Bill Clark, a Rock Hall commercial crabber, remembers plopping his 2-year-old son Shane on the counter at the Centreville DNR branch "and I told them I wanted a license for him. They said he was too young, so I made a few calls to Annapolis, and he got it."
While Shane, now age 7, is not as involved in the business as Jimmy, "he can separate the males and females on the boat, other little stuff so he can get the knowledge," Clark said.
But Clark said his son can't drive a small boat like Jimmy did when he was just a tot, or bait trotlines with chicken necks.
"Besides, I'm not sure the job of crabber is going to be around when my boy grows up," said Clark, referring to closings among Eastern Shore packing houses as more crabs are imported from the Philippines and Thailand.
"Being a crabber is born and bred in you, and it's long, backbreaking work," he said. "But a lot of crabbers don't have health insurance, and not too many kids want to do hard work anymore."
That's what makes young Jimmy Iman so unusual, his family and old bay hands say.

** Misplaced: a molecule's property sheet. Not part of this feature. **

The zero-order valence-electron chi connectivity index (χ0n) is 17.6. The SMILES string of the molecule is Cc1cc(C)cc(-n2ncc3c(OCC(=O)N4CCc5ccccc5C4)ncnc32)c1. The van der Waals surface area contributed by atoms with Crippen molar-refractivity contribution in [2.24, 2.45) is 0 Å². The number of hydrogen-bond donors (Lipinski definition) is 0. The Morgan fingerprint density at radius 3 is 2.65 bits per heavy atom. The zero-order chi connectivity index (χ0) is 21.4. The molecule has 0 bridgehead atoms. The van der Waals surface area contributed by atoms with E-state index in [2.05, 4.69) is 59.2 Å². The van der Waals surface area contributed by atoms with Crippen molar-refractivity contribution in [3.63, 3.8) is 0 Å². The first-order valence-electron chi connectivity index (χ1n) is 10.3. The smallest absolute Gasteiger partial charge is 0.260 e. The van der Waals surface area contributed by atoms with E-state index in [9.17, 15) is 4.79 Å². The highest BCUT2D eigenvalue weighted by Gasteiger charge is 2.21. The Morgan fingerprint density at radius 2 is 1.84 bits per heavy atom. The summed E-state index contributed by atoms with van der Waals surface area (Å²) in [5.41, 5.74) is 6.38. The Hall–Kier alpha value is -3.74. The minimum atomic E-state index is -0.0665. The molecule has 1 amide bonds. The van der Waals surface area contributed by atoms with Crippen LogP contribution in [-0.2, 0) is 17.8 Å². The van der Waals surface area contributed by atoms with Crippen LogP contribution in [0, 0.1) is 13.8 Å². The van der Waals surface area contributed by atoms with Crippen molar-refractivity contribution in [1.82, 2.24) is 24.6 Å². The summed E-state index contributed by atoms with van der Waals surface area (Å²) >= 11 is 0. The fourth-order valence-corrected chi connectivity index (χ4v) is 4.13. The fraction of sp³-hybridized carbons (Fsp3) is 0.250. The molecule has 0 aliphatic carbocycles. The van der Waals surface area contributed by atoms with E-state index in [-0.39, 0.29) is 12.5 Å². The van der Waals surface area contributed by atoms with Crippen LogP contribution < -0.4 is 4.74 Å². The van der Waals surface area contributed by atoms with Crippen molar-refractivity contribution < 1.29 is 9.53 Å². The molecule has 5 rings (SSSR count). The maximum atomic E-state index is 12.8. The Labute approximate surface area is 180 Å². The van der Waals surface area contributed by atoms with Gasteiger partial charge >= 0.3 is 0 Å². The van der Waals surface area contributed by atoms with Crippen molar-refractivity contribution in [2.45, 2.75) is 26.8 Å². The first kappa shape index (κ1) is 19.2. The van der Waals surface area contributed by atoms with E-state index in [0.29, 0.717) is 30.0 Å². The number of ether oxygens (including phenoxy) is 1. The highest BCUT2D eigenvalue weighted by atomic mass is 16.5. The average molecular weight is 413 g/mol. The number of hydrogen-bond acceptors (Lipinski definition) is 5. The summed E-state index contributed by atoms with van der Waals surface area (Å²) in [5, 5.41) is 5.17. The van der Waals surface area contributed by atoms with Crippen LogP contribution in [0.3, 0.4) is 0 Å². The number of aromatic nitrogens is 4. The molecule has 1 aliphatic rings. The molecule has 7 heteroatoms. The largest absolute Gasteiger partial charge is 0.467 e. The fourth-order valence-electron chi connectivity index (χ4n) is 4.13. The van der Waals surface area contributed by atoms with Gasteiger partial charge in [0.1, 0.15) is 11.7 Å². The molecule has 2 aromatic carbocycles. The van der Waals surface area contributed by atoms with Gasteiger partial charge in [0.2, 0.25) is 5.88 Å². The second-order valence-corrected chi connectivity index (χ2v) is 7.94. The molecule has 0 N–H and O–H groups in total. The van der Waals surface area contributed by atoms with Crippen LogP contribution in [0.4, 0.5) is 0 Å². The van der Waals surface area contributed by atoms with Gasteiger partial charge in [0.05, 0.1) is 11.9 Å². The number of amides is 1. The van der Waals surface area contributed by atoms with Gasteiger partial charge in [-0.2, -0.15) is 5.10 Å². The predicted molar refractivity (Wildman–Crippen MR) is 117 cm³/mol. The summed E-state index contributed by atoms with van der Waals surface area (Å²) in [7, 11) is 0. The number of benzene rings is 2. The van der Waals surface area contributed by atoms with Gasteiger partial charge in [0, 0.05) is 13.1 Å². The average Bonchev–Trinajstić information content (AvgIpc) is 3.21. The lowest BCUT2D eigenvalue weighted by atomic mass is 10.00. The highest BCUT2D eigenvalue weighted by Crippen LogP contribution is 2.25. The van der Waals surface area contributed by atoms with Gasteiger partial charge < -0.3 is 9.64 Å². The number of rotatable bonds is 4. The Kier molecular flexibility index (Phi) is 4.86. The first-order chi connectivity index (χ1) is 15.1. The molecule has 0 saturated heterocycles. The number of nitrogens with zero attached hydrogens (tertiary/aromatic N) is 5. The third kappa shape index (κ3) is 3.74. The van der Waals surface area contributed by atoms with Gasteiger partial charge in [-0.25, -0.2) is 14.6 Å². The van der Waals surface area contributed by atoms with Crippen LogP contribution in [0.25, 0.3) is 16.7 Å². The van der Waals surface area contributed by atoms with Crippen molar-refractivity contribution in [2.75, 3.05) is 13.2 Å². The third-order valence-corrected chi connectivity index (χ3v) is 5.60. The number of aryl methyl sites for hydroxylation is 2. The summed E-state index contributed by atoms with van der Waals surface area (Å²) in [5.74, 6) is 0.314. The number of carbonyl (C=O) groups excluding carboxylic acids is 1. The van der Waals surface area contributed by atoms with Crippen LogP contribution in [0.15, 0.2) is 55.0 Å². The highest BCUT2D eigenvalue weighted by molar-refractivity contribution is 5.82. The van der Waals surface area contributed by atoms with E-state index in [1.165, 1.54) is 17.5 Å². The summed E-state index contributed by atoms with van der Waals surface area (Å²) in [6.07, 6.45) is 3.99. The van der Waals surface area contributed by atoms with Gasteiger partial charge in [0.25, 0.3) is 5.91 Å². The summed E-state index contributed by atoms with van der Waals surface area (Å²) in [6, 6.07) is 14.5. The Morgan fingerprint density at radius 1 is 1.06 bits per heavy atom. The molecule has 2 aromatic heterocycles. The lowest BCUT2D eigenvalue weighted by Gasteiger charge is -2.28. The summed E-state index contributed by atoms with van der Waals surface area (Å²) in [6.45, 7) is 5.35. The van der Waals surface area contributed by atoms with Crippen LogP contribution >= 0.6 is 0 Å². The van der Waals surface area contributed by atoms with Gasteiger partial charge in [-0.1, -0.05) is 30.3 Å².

"I've been working the bay my entire life, and I've never seen a boy so young and so good," said Jack Deckelman, owner of one of the largest marine towing and salvage companies on the Chesapeake Bay. "He's a natural, like a fish, breathing and living the water."
Jimmy has grown up in Fort Howard with his parents and three sisters. Becky, 20, and Kelly, 18, attend the College of Notre Dame on scholarships; the youngest sister, Sarah, 14, also has earned good grades as a student at Sparrows Point High School.
"There isn't an idle moment in little Jimmy's life," said his mother, Sandy Iman, a woman with a quick smile who is assistant cafeteria manager at Chesapeake High School.
"We've had high expectations for all of our children," she said. "But Jimmy is very different. His imagination is always going, and he can't ask enough questions. His curiosity can sometimes overwhelm you."
Part of Jimmy's character has been shaped at Baptist Christian School on North Point Road. The school, which has classes from kindergarten to 12th grade, has an enrollment of about 125.